As German court rules cities can ban diesel cars, we ask: Where’s next?
The diesel engine has turned into a huge wounded beast lurching from damaging blow to the next. The latest salvo comes from Germany where the cities of Leipzig and Stuttgart have been told by the Federal Administrative Court they can ban older diesel-powered cars from designated zones.
On the face of it, this makes sense as these older diesels produce more particulate emissions that affect health at a local level. The nitrogen oxides (NOx) produced by these engines can cause respiratory problems, though exact figures for how many people are affected by this remain disputed and vague.
What is not in dispute is this ruling in Germany sets a precedent for that country and Europe as a whole, including the UK regardless of what happens with Brexit. It follows a case brought by the environmental pressure group DUH that argued NOx levels exceeded prescribed limits in 70 German towns and cities in 2017.
Part of the reason the DUH has been successful in its test case is the wording from the EU concerning pollution levels in cities. It says there is a ‘duty’ on cities to meet the targets set. It’s not compulsory and there are no fines for exceeding these limits, so cities feel no threat when the levels go above the point they are supposed to.
This doesn’t mean those in charge of cities take their responsibilities lightly or are blasé. Far from it, many are just as concerned as the environmental lobby, but a great deal of the problem is beyond their control in many instances.
For example, weather plays a large part in the concentration of pollution in cities. A hot, calm day will allow a build-up of toxins in the car, typically seen as a haze over large conurbations. On a cold, windy day, that same pollution is quickly dispersed and air quality improves dramatically.
So, is this knee-jerk politics from Leipzig and Stuttgart’s city leaders? Not really, as they have been moving in this direction from some considerable time. The Volkswagen emissions scandal merely added weight to their arguments and subsequent news coverage of diesels has done nothing to bolster the case for this type of engine.
That’s a shame and misguided, and it’s led to a large fall in diesel car sales across Europe. It’s misguided because the latest generation of diesel engines are very clean and, arguably, cleaner than petrol motors now. Also, the case for hybrids is still out as many do not offer sufficient EV range to make a meaningful impact on their petrol emissions.
We won’t get bogged down in the petrol versus diesel versus hybrid versus EV ding-ding here. What we will say is that, yes, older diesel engines produce more emissions than newer ones. But banning them from city centres is more of a sticking plaster approach.
It’s this approach that has been spoken of in so many European cities, including Paris and London, where these cities’ mayors are more concerned with being seen to do the right thing than actually tackling the whole issue.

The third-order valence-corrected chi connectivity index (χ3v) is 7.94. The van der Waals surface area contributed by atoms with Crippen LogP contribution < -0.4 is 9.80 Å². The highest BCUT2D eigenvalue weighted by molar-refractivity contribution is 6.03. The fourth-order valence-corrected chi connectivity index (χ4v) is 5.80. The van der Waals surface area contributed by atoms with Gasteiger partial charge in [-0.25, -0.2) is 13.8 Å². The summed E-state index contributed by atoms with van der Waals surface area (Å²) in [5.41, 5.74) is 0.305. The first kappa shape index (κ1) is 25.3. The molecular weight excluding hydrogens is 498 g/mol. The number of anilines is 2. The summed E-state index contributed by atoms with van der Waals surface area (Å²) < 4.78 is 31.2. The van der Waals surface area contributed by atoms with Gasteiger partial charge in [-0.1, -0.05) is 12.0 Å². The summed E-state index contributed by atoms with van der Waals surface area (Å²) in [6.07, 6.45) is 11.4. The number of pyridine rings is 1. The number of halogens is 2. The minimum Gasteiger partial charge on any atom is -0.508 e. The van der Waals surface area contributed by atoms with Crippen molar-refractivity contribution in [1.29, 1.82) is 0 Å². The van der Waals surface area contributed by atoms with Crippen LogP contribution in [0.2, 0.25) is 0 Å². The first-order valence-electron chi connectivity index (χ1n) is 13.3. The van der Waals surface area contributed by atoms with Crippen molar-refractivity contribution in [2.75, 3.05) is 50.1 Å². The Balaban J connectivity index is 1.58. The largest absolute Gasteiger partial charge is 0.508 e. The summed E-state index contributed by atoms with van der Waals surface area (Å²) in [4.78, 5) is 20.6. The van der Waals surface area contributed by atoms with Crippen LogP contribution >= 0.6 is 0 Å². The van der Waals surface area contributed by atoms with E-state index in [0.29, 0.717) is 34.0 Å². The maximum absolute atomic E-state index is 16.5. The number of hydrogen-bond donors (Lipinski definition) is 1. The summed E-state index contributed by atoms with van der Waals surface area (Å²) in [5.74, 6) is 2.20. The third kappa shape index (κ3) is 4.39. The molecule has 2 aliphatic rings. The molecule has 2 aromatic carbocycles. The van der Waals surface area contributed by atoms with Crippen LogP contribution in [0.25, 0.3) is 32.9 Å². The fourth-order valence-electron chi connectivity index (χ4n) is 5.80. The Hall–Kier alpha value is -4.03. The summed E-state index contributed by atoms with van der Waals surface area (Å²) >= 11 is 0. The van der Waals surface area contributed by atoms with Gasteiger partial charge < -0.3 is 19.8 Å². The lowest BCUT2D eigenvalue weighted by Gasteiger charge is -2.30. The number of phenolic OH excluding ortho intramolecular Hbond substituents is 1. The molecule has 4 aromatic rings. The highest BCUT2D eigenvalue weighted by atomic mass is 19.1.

In London, Mayor Sadiq Khan has made many pronouncements on how he wants the UK’s capital to be carbon neutral by 2050. Very bold, you might think, but how’s he going about it? Yes, we have EV black cab taxis, but so far their number can be counted on one hand as cabbies are not prepared to stomach the cost even with a scrappage incentive.
Head into London and you’ll also find large swathes of road have been given over to bus and cycle lanes. Again, admirable but not properly thought through as many of these lanes are under-used except at peak hours. So, the result is existing traffic is forced into a smaller road space and this increases congestion. Slow or stationary traffic creates far more pollution than vehicles moving at a reasonable speed when they are more efficient.
This means we need to get existing traffic moving while looking to reduce overall vehicle numbers on the roads of our cities. That requires a multi-pronged approach rather than simply singling out diesel cars as the one big monster.
How to do that? Well, public transport plays its part, yet when so many buses still have diesel engines belching out black smoke in London they are as much part of the problem as they are a bit of the solution. We also have tubes, and a UK-wide rail network, stretched to their limits already, so encouraging more people onto these forms of transport is a tough sell.
Cycling is a vital link in all of this, but we must not ignore other two-wheeled transport in the shape of scooters and motorcycles. They are quick, efficient and take up far less road space, yet Sadiq Khan’s most recent transport strategy almost wilfully ignores powered two wheelers.
As for singling out older diesels, this is unfairly punishing lower income drivers, many of whom have bought a diesel-powered car because they were encouraged to do so to reduce carbon dioxide pollution. These drivers are less able to change car on a whim, so they face higher charges to drive inside London’s Congestion Charge zone.
Of course, leasing a new car is one way to get around this problem and there are plenty of deals out there to suit most pockets. What we also need to think about, however, is what is lurking around the corner.
Be in no doubt: what is happening in Germany is a significant step towards cars in their current form being banned altogether from city centres. While that has some environmental benefits, there are other costs to consider such as mobility, availability of goods and commercial needs.
At present, the German government is down-playing the significance of the recent ruling, but then it has its own problems to deal with in a delicate coalition partnership where it doesn’t want to alienate any voters. Sadly, it all amounts to another poorly aimed nail in the coffin of the diesel engine.